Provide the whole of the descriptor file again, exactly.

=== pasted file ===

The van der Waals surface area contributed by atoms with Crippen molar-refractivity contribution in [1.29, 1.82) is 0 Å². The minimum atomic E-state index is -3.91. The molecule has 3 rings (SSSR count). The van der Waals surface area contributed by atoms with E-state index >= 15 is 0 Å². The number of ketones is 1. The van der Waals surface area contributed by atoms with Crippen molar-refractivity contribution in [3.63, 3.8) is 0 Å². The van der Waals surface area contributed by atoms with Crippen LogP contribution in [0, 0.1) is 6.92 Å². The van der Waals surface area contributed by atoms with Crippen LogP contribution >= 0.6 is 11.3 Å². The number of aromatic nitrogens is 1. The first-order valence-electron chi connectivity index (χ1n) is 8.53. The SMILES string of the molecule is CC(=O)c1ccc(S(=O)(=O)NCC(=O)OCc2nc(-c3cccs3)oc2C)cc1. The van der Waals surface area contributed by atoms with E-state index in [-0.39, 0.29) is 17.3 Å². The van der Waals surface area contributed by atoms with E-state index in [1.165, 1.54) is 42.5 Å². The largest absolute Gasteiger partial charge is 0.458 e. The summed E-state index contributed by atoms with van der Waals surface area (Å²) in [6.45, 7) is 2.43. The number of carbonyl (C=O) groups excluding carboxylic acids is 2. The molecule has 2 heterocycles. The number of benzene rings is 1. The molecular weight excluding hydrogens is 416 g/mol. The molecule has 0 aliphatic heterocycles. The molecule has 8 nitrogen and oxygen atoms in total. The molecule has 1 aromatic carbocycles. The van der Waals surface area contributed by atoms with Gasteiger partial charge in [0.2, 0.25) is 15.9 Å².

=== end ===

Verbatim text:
The van der Waals surface area contributed by atoms with Crippen molar-refractivity contribution in [1.29, 1.82) is 0 Å². The minimum atomic E-state index is -3.91. The molecule has 3 rings (SSSR count). The van der Waals surface area contributed by atoms with E-state index >= 15 is 0 Å². The number of ketones is 1. The van der Waals surface area contributed by atoms with Crippen molar-refractivity contribution in [3.63, 3.8) is 0 Å². The van der Waals surface area contributed by atoms with Crippen LogP contribution in [0, 0.1) is 6.92 Å². The van der Waals surface area contributed by atoms with Crippen LogP contribution >= 0.6 is 11.3 Å². The number of aromatic nitrogens is 1. The first-order valence-electron chi connectivity index (χ1n) is 8.53. The SMILES string of the molecule is CC(=O)c1ccc(S(=O)(=O)NCC(=O)OCc2nc(-c3cccs3)oc2C)cc1. The van der Waals surface area contributed by atoms with E-state index in [-0.39, 0.29) is 17.3 Å². The van der Waals surface area contributed by atoms with E-state index in [1.165, 1.54) is 42.5 Å². The largest absolute Gasteiger partial charge is 0.458 e. The summed E-state index contributed by atoms with van der Waals surface area (Å²) in [6.45, 7) is 2.43. The number of carbonyl (C=O) groups excluding carboxylic acids is 2. The molecule has 2 heterocycles. The number of benzene rings is 1. The molecular weight excluding hydrogens is 416 g/mol. The molecule has 0 aliphatic heterocycles. The molecule has 8 nitrogen and oxygen atoms in total. The molecule has 1 aromatic carbocycles. The van der Waals surface area contributed by atoms with Gasteiger partial charge in [0.2, 0.25) is 15.9 Å².